Why I retracted my Nature paper: A guest post from David Vaux about correcting the scientific record

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Retraction Watch

Last month, Ivan met David Vaux at the 3rd World Conference on Research Integrity in Montreal. David mentioned a retraction he published in Nature, and we thought it would be a great guest post on what it’s like to retract one of your own papers in an attempt to clean up the literature.

In September 1995 Nature asked me to review a manuscript by Bellgrau and co-workers, which subsequently appeared. I was very excited by this paper, as it showed that expression of CD95L on Sertoli cells in allogeneic mismatched testes tissue transplanted under the kidney capsule was able to induce apoptosis of invading cytotoxic T cells, thereby preventing rejection. As I wrote in a News and Views piece, the implications of these findings were enormous – grafts engineered to express CD95L would be able to prevent rejection without generalized immunosuppression.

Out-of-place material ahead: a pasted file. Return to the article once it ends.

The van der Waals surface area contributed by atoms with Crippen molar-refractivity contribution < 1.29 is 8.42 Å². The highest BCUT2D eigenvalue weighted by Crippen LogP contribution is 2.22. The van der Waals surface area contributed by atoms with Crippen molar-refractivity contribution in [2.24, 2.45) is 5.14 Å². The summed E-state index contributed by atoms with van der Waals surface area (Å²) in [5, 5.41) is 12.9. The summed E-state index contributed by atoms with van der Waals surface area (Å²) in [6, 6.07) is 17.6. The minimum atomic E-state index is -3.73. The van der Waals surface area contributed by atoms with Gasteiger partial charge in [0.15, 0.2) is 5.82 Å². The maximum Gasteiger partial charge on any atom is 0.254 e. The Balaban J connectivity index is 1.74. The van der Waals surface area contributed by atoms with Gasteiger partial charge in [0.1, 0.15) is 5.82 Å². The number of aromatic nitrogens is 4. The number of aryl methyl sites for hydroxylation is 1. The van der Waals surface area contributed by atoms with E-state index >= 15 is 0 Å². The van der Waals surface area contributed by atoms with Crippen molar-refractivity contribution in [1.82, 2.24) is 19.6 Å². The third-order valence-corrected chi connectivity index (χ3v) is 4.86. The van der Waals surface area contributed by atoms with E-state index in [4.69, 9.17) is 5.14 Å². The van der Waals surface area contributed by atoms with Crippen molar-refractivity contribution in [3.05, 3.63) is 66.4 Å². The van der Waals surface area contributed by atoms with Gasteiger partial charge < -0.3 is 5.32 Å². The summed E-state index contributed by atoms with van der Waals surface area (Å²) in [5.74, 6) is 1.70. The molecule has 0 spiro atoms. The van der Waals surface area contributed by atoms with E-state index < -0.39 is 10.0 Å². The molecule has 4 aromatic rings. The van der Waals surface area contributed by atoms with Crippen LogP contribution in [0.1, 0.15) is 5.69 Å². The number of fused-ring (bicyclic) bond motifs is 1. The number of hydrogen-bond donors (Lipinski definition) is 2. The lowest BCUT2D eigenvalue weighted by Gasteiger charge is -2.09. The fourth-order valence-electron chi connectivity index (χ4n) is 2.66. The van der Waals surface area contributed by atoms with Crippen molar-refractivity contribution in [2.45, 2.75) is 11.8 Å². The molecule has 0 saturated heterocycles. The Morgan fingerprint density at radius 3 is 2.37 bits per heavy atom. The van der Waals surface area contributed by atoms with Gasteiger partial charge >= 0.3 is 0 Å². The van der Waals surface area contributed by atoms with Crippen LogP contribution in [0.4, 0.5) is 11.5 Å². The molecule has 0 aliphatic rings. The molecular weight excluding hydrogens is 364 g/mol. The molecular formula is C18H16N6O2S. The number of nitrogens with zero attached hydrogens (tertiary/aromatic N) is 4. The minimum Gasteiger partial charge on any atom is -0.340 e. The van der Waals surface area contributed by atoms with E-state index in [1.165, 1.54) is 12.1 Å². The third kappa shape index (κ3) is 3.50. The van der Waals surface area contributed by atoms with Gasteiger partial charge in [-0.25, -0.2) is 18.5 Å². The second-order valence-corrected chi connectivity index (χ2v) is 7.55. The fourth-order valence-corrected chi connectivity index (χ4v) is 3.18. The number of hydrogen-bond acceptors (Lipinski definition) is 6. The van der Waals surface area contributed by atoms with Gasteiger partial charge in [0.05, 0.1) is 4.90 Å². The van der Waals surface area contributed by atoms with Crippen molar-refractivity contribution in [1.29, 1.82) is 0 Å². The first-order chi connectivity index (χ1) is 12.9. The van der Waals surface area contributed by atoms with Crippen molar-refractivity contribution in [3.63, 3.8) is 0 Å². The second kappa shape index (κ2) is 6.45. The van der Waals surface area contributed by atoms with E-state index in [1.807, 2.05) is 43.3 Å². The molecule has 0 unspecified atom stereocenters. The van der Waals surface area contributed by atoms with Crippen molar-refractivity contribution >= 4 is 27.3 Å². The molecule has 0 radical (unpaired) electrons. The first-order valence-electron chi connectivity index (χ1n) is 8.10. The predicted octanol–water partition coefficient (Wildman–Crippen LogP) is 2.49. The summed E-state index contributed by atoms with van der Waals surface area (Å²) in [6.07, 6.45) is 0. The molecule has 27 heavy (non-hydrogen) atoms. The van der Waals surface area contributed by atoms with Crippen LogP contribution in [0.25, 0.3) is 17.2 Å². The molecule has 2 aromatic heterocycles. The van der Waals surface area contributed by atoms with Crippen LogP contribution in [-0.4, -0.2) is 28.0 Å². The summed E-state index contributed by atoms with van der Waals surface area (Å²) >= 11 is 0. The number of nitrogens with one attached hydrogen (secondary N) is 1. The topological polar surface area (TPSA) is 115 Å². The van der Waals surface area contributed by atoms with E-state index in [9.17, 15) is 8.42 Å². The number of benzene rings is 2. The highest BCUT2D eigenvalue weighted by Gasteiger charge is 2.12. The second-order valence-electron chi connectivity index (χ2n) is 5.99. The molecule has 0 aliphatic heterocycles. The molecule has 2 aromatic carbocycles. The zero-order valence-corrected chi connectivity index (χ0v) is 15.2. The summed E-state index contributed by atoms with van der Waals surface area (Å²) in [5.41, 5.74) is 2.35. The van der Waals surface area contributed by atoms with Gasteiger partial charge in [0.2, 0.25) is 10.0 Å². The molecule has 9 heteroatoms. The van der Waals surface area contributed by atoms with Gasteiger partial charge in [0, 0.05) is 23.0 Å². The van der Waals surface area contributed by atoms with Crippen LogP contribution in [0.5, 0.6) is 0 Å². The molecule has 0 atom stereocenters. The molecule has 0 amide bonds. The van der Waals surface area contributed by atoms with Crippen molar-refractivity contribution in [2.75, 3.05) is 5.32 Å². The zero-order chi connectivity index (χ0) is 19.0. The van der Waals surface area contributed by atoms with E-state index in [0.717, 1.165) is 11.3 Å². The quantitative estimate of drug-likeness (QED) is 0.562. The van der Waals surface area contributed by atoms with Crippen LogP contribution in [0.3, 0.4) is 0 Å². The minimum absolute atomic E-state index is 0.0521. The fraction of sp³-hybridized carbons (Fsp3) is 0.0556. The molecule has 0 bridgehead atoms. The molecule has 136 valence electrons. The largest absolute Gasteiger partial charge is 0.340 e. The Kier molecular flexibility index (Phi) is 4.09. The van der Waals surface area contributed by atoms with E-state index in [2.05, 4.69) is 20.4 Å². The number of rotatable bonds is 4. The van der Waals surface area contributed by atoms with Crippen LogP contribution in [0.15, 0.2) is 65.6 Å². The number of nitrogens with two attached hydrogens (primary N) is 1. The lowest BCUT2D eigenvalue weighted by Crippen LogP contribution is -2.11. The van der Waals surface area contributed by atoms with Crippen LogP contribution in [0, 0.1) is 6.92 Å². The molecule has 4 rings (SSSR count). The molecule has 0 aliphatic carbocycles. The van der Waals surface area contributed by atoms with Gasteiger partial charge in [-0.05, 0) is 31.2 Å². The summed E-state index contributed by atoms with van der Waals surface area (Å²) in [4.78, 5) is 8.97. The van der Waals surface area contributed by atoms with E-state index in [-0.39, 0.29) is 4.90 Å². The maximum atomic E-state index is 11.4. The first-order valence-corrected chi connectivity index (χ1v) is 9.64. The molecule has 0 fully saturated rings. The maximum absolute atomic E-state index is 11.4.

In fact, I was so…

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Over Marco de Baar

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Een reactie op Why I retracted my Nature paper: A guest post from David Vaux about correcting the scientific record

  1. Pubpeer1 zegt:

    As a scientist with a deep interest in bioethics, I was deeply concerned to find serious anomalies in a number of manuscripts by David Vaux. This is an individual that has clear ties with the industry creating severe conflicts of interests that he does not declare. As a self-proclaimed science police who attacks scientific publications as a vigilante, he is not in a position to author papers with figure manipulations. A picture is worth a thousand words, have a look at these 3 examples. There is more to come. Note that John Silke and David Vaux are common authors on these 3 papers.

    1. Clear manipulation in Figure 2A (PMID: 11604410). A square in upper right corner appears when image is color-inverted and contrasted.


    2. Another figure irregularity by the Silke & Vaux team. Look at lane 5 in Figure 2 (PMID: 14570909).


    3. Figure 5C (PMID: 11406588). Lack of noise and anomaly in pixel distribution.


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